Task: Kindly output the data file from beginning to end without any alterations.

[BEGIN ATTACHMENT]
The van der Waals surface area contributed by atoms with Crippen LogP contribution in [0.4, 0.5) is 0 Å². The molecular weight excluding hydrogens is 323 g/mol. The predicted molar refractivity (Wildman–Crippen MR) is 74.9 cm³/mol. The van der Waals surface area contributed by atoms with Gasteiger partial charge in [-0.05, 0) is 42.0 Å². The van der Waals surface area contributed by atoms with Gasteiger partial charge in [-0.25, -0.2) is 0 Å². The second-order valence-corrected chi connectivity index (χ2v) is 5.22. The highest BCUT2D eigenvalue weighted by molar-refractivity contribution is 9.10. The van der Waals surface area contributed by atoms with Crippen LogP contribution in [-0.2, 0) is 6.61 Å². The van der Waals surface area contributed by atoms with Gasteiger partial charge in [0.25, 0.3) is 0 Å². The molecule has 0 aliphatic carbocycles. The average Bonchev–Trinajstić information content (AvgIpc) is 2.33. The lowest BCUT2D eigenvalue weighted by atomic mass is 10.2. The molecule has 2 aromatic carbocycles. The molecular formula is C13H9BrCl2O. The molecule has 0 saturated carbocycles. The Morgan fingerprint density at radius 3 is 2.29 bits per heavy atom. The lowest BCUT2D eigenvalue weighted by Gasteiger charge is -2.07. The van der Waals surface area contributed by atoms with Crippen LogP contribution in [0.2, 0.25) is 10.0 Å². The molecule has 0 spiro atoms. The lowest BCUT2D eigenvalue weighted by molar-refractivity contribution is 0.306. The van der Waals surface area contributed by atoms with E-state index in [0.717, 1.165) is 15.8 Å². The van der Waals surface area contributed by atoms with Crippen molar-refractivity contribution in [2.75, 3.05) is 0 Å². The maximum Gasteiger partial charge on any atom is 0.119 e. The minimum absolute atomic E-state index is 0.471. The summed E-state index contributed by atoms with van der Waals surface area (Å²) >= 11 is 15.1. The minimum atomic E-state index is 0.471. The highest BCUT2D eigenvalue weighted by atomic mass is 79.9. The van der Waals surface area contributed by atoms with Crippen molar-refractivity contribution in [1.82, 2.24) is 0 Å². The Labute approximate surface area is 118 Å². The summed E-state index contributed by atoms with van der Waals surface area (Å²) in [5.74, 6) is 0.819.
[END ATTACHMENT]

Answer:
The van der Waals surface area contributed by atoms with Crippen LogP contribution in [0.4, 0.5) is 0 Å². The molecular weight excluding hydrogens is 323 g/mol. The predicted molar refractivity (Wildman–Crippen MR) is 74.9 cm³/mol. The van der Waals surface area contributed by atoms with Gasteiger partial charge in [-0.05, 0) is 42.0 Å². The van der Waals surface area contributed by atoms with Gasteiger partial charge in [-0.25, -0.2) is 0 Å². The second-order valence-corrected chi connectivity index (χ2v) is 5.22. The highest BCUT2D eigenvalue weighted by molar-refractivity contribution is 9.10. The van der Waals surface area contributed by atoms with Crippen LogP contribution in [-0.2, 0) is 6.61 Å². The van der Waals surface area contributed by atoms with Gasteiger partial charge in [0.25, 0.3) is 0 Å². The molecule has 0 aliphatic carbocycles. The average Bonchev–Trinajstić information content (AvgIpc) is 2.33. The lowest BCUT2D eigenvalue weighted by atomic mass is 10.2. The molecule has 2 aromatic carbocycles. The molecular formula is C13H9BrCl2O. The molecule has 0 saturated carbocycles. The Morgan fingerprint density at radius 3 is 2.29 bits per heavy atom. The lowest BCUT2D eigenvalue weighted by Gasteiger charge is -2.07. The van der Waals surface area contributed by atoms with Crippen LogP contribution in [0.2, 0.25) is 10.0 Å². The molecule has 0 spiro atoms. The lowest BCUT2D eigenvalue weighted by molar-refractivity contribution is 0.306. The van der Waals surface area contributed by atoms with E-state index in [0.717, 1.165) is 15.8 Å². The van der Waals surface area contributed by atoms with Crippen molar-refractivity contribution in [2.75, 3.05) is 0 Å². The maximum Gasteiger partial charge on any atom is 0.119 e. The minimum absolute atomic E-state index is 0.471. The summed E-state index contributed by atoms with van der Waals surface area (Å²) >= 11 is 15.1. The minimum atomic E-state index is 0.471. The highest BCUT2D eigenvalue weighted by atomic mass is 79.9. The van der Waals surface area contributed by atoms with Crippen molar-refractivity contribution in [1.82, 2.24) is 0 Å². The Labute approximate surface area is 118 Å². The summed E-state index contributed by atoms with van der Waals surface area (Å²) in [5.74, 6) is 0.819.